Trust, accountability, integrity … As we've seen in the preceding chapters, these are heady topics. So many companies claim these as core values, but that's the easy part. The hard part comes in actually trying to express these values in action, in pulling them down from the ether and giving them life at eye level. Agilent was successful in doing this; as Fortune pointed out, the company earned its employees' trust when times were good, so it had a "head start" in maintaining that trust when its fortunes turned.
Among the thousands upon thousands of American companies, Enron and the like are outliers. The vast majority of companies are led and staffed by honorable people who want to do well financially, but do so ethically. They want their work to mean something. They want to create something they can be proud of. In short, they want to build Accountable Organizations of their own. And to build anything, one needs tools.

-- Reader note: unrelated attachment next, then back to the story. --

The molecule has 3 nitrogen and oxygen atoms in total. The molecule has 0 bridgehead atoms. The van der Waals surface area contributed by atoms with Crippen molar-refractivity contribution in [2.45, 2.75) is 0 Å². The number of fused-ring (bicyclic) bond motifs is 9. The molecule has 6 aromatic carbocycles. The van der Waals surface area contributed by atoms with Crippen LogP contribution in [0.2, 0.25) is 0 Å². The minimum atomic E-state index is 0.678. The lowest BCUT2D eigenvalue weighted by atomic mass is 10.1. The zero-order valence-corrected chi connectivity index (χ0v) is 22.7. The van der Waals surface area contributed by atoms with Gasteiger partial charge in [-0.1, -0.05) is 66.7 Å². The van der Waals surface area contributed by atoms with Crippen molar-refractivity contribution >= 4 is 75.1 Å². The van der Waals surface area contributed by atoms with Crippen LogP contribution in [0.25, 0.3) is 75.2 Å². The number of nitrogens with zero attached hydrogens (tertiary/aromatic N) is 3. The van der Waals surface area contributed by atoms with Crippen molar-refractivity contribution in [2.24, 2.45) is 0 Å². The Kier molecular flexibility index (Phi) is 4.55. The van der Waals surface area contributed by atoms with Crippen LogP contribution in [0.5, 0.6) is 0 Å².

BUILDING THE ACCOUNTABLE ORGANIZATION
Daniel Roth, "How to Cut Pay, Lay Off 8,000 People, and Still Have Workers Who Love You," Fortune 145, 3 (February 4, 2002): 63.